The Numenera setting is breathtaking, with dozens of pages of locations throughout the Steadfast, the Beyond, and Beyond the Beyond. Now, coming from a background of feeling like you need to detail every little thing in your campaign world (probably brought on by the exhaustive but awesome Forgotten Realms setting books of AD&D and D&D 3/3.5E), when I first encountered this section, I felt like I needed more. I began to wonder how I was going to create what felt like a living, breathing setting if I had no idea what was between these locations that were separated by such vast distances.
I was wrong.
With the design of Numenera and the Cypher System, improvisation is remarkably easy, and locations, just like NPCs and Creatures can be tailored to the needs of the campaign on the spot. Simply set a difficulty level from 1 to 10 using the handy chart on page 15 and the relative “feel” guidance there. With things like the Ruin Deck or Jade Colossus, whipping up prior-world ruins that feel like you spent hours creating them is a breeze. And if what’s given there isn’t weird enough for you, Chapter 22 (“Realizing the Ninth World”) has plenty of advice for you, along with other helpful products like the Weird Deck or the Glimmer “Injecting the Weird“. After a while, I began to see the wisdom in the approach they had taken. Giving just enough setting detail (84 pages with 6-7 entries typically per geographic “section”) to give you a feel for a given geographical area and the social and political climate, but leaving TONS of space for an individual GM to make it their own (along with possible locations marked on the map) is a theme that they have carried through to their other products. Once I understood how to work within the system in that space… I don’t want to do anything else.
As with the original version, where I think that Numenera (and the adjacent Cypher System games really shine) is in the section Running the Game, where the designers give vast amounts of advice and examples and descriptions to help new GM’s and ones that are coming from other systems wrap their heads around this paradigm shift that is the Cypher System. For me, these sections were the real treasure of this book. Full of ideas about pacing, injecting weird into your game, encounters, the theory behind the difficulty level mechanic and adjudicating it, and tons of other gems. Throughout the whole book, the attention to detail by Monte Cook, Bruce Cordell, and Sean K. Reynolds is obvious, along with their commitment to create a setting and a rule set that is easy to run and captures the imagination in new and interesting ways.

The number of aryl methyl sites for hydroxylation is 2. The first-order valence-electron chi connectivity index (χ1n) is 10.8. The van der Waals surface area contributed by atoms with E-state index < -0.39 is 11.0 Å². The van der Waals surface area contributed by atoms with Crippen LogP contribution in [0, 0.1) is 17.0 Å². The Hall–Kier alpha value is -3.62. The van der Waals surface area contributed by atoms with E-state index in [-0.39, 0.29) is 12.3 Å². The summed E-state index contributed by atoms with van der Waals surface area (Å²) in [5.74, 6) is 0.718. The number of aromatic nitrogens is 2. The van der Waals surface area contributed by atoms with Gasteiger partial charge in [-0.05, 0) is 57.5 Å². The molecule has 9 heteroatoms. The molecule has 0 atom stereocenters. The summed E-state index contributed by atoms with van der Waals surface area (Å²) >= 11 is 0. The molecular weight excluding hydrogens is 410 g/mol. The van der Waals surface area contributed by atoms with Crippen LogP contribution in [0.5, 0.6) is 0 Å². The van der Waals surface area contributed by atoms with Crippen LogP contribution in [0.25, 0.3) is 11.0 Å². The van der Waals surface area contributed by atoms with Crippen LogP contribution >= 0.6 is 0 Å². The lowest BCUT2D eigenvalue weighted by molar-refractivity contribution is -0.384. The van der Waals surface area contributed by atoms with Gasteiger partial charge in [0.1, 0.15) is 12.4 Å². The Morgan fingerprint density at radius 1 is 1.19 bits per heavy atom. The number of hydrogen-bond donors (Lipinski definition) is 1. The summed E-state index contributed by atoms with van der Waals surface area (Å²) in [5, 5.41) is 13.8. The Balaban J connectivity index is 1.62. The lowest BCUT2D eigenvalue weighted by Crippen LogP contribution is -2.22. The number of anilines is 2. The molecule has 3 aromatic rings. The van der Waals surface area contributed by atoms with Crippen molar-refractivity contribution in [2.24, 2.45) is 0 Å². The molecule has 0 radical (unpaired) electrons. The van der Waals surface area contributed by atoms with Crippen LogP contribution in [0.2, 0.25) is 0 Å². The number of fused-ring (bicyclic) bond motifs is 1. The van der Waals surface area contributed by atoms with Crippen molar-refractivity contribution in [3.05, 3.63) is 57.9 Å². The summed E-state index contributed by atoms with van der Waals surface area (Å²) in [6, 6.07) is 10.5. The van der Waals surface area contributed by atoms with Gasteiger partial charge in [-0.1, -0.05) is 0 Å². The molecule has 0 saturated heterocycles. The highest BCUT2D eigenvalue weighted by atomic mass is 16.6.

This book also includes three adventures, walking a new GM through more or less what it takes to run a Numenera game. One of them, called Legacy (on page 388) is a little different though. It introduces the GM to the instant adventure format popularized by other Numenera products such as Weird Discoveries and Explorer’s Keys (we’ll review those later as well). Emphasizing quick prep and maximum flexibility, this is an ideal format for pickup games on nights when your friends come over and say, “We bought pizza and we want you to run Numenera for us…” (Because that happens all the time… right?)
While I love Numenera: Discovery, and I do. There is one thing that bothers me about the book. It’s the same thing bothered me with the original edition. That is the difficulty of finding things. Allow me to explain:
The aesthetic of the book is wonderful and includes margin notes which provide excellent flavor text (and I really love how they look in a book). Occasionally, however, they also provide rules. Beyond that, there are some topics that appear in different parts of the book. While this is not usually repeated information that I recall, they lead me to my issue.
When you look at the index, while there are many, many topics listed, which is a fantastic thing, there is only a single page listed for each topic (ostensibly, the “main” page). In my personal, humble opinion, it would be more useful to have the list of topics remain, but have each section that included rules for that topic have the page listed in the index. If, by chance, the rule is given in a sidebar, simply put an ‘s’ after the page number (eg. ‘121(s)’). That way, if I know that there is a specific rule that I’m looking for, and it doesn’t happen to be on the main page for that rule set, I can still use the index to find it (even if it’s in a sidebar), and I don’t have to worry about whether or not the text itself references another page.
There is, in fact, a solution. This problem is not really a problem in the PDF version of the book where you have a search function. However, as one of those weirdos that actually prefers the print copy of the books (I’m a tactile kind of guy, and there’s nothing really quite like the smell of books – I love it). I use the PDF copies because it’s so much easier to tote around and I can’t ignore the drastic reduction in weight of going to a tablet, but, that’s not really a “solution”, it’s a work-around.
This barely scratches the surface of Numenera for me, but we’ll get Destiny reviewed soon. We’ll be reviewing the vast majority (if not all) of the current Numenera line eventually along with the bulk of the other products MCG has put out, because as we say on our homepage, “Our goal is to be the premier source and catalog of information on Playing and Running games created by Monte Cook Games.” I hope, if you haven’t already, you give Numenera a try. It is near and dear to my heart. Happy gaming!
- Josh Walles